23. X. Liu, J. M. Cole, P. G. Waddell, T.-C. Lin, J. Radia and A. Zeidler, J. Phys. Chem. A, 2012, 116, 727–737 CrossRef CAS PubMed .
  24. B. Valeur and M. N. Berberan-Santos, Molecular Fluorescence, Wiley, Weinheim, 2012 Search PubMed .
  25. D. T. Gryko, J. Piechowska, M. Tasior, J. Waluk and G. Orzanowska, Org. Lett., 2006, 8, 4747–4750 CrossRef CAS PubMed .
  26. R. Chinchilla and C. Nájera, Chem. Rev., 2007, 107, 874 CrossRef CAS PubMed .
  27. T. Potrawa and H. Langhals, Chem. Ber., 1987, 120, 1075–1078 CrossRef CAS .
  28. E. Ripaud, D. Demeter, T. Rousseau, E. Boucard-Cétol, M. Allain, R. Po, P. Leriche and J. Roncali, Dyes Pigm., 2012, 95, 126 CrossRef CAS .
  29. (a) B. Strehmel, A. M. Sarker and H. Detert, ChemPhysChem, 2003, 4, 249 CrossRef CAS PubMed ; (b) S. Amthor, C. Lambert, S. Dümmler, I. Fischer and J. Schelter, J. Phys. Chem. A, 2006, 110, 5204 CrossRef CAS PubMed ; (c) G. Verbeek, S. Depaemelaere, M. Van der Auweraer, F. C. De Schryver, A. Vaes, D. Terrell and S. De Meutter, Chem. Phys., 1993, 176, 195 CrossRef CAS ; (d) H. Detert, E. Sugiono and G. Kruse, J. Phys. Org. Chem., 2002, 15, 638 CrossRef CAS ; (e) C. Le Droumaguet, O. Mongin, M. H. V. Werts and M. Blanchard-Desce, Chem. Commun., 2005, 2802 RSC .
  30. (a) F. Terenziani, A. Painelli, C. Katan, M. Charlot and M. Blanchard-Desce, J. Am. Chem. Soc., 2006, 128, 15742–15755 CrossRef CAS PubMed ; (b) D. H. Friese, A. Mikhaylov, M. Krzeszewski, Y. M. Poronik, A. Rebane, K. Ruud and D. T. Gryko, Chem. – Eur. J., 2015, 21, 18364 CrossRef CAS PubMed ; (c) A. Rebane, M. Drobizhev, N. S. Makarov, G. Wicks, G. P. Wnuk, Y. Stepanenko, J. E. Haley, D. M. Krein, J. L. Fore, A. R. Burke, J. E. Slagle, D. G. McLean and T. M. Cooper, J. Phys. Chem. A, 2014, 118, 3749–3759 CrossRef CAS PubMed ; (d) B. Dereka, A. Rosspeintner, Z. Li, R. Liska and E. Vauthey, J. Am. Chem. Soc., 2016, 138, 4643 CrossRef CAS PubMed ; (e) H. Y. Woo, B. Liu, B. Kohler, D. Korystov, A. Mikhailovsky and G. C. Bazan, J. Am. Chem. Soc., 2005, 127, 14721 CrossRef CAS PubMed .
  31. W. Kim, J. Sung, M. Grzybowski, D. T. Gryko and D. Kim, J. Phys. Chem. Lett., 2016, 7, 3060–3066 CrossRef PubMed .
  32. J. R. Brewer, M. Schiek, I. Wallmann and H.-G. Rubahn, Opt. Commun., 2008, 281, 3892–3896 CrossRef CAS .
  33. N. S. Makarov, M. Drobizhev and A. Rebane, Opt. Express, 2008, 16, 4029–4047 CrossRef CAS PubMed .
  34. TURBOMOLE V6.6 2014, a development of University of Karlsruhe and Forschungszentrum Karlsruhe GmbH, 1989–2007, TURBOMOLE GmbH, since 2007; available from http: //www.turbomole.com.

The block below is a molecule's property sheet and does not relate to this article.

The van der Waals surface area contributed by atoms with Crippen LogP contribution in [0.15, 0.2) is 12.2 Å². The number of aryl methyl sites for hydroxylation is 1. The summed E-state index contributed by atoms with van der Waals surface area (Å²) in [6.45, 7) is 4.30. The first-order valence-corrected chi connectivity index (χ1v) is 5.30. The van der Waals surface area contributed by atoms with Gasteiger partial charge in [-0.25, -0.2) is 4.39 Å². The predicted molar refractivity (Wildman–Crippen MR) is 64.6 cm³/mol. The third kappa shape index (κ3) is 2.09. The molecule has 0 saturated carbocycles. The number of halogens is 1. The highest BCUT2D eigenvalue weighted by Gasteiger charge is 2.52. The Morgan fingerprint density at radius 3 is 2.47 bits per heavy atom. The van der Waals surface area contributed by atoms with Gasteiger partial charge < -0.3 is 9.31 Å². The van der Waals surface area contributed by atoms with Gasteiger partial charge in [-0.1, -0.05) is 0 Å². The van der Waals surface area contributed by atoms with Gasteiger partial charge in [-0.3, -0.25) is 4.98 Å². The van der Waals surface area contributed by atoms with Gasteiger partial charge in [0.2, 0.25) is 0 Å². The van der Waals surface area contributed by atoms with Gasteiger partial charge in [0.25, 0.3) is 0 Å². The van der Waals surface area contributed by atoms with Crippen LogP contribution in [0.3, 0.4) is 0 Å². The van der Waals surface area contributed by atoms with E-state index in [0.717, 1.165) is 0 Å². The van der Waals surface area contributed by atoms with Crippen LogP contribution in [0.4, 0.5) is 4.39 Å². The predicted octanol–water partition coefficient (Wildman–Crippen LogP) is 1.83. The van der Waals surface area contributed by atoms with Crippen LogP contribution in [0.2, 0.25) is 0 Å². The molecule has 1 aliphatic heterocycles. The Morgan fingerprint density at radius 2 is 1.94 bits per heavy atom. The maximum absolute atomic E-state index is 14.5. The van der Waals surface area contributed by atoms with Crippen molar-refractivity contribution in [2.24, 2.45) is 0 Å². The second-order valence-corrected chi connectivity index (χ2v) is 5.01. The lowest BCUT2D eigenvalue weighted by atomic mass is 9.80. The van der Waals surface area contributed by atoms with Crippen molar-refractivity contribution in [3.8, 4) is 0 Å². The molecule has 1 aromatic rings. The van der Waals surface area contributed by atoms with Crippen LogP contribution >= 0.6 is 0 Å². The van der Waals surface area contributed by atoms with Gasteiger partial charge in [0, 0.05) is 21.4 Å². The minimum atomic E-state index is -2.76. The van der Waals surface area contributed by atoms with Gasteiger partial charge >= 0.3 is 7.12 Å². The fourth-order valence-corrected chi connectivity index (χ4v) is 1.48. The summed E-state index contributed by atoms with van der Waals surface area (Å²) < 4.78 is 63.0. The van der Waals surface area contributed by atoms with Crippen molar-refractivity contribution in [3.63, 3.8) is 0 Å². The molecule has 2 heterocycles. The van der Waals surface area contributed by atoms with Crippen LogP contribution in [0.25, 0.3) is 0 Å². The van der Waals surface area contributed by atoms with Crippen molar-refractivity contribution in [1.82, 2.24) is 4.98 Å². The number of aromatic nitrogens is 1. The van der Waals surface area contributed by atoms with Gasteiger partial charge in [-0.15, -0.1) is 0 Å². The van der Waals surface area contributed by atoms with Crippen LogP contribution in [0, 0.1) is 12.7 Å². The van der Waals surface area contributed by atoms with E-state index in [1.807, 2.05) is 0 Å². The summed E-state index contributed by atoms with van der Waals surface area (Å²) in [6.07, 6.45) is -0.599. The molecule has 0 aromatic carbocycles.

35. A. D. Becke, J. Chem. Phys., 1993, 98, 5648–5652 CrossRef CAS .
  36. A. Schäfer, C. Huber and R. Ahlrichs, J. Chem. Phys., 1989, 100, 5829–5835 CrossRef .
  37. K. Aidas, C. Angeli, K. L. Bak, V. Bakken, R. Bast, L. Boman, O. Christiansen, R. Cimiraglia, S. Coriani, P. Dahle, E. K. Dalskov, U. Ekström, T. Enevoldsen, J. J. Eriksen, P. Ettenhuber, B. Fernández, L. Ferrighi, H. Fliegl, L. Frediani, K. Hald, A. Halkier, C. Hättig, H. Heiberg, T. Helgaker, A. C. Hennum, H. Hettema, E. Hjertenæs, S. Høst, I.-M. Høyvik, M. F. Iozzi, B. Jansík, H. J. Aa. Jensen, D. Jonsson, P. Jørgensen, J. Kauczor, S. Kirpekar, T. Kjærgaard, W. Klopper, S. Knecht, R. Kobayashi, H. Koch, J. Kongsted, A. Krapp, K. Kristensen, A. Ligabue, O. B. Lutnæs, J. I. Melo, K. V. Mikkelsen, R. H. Myhre, C. Neiss, C. B. Nielsen, P. Norman, J. Olsen, J. M. H. Olsen, A. Osted, M. J. Packer, F. Pawlowski, T. B. Pedersen, P. F. Provasi, S. Reine, Z. Rinkevicius, T. A. Ruden, K. Ruud, V. V. Rybkin, P. Salek, C. C. M. Samson, A. Sánchez de Merás, T. Saue, S. P. A. Sauer, B. Schimmelpfennig, K. Sneskov, A. H. Steindal, K. O. Sylvester-Hvid, P. R. Taylor, A. M. Teale, E. I. Tellgren, D. P. Tew, A. J. Thorvaldsen, L. Thøgersen, O. Vahtras, M. A. Watson, D. J. D. Wilson, M. Ziolkowski and H. Ågren, The Dalton quantum chemistry program system, Wiley Interdiscip. Rev.: Comput. Mol. Sci., 2013, 4, 269,  DOI:10.1002/wcms.1172 .
  38. T. Yanai, D. P. Tew and N. C. Handy, Chem. Phys. Lett., 2004, 393, 51–57 CrossRef CAS .
  39. T. H. Dunning, J. Chem. Phys., 1989, 90, 1007–1023 CrossRef CAS .
  40. K. A. Peterson, D. Figgen, E. Goll, H. Stoll and M. Dolg, J. Chem. Phys., 2003, 1, 21 Search PubMed .

Footnote

Electronic supplementary information (ESI) available: Full synthetic and analytical data of the prepared compounds as well as copies of 1H NMR and 13C NMR spectra. CCDC 1515317. For ESI and crystallographic data in CIF or other electronic format see DOI: 10.1039/c6qo00869k

This journal is © the Partner Organisations 2017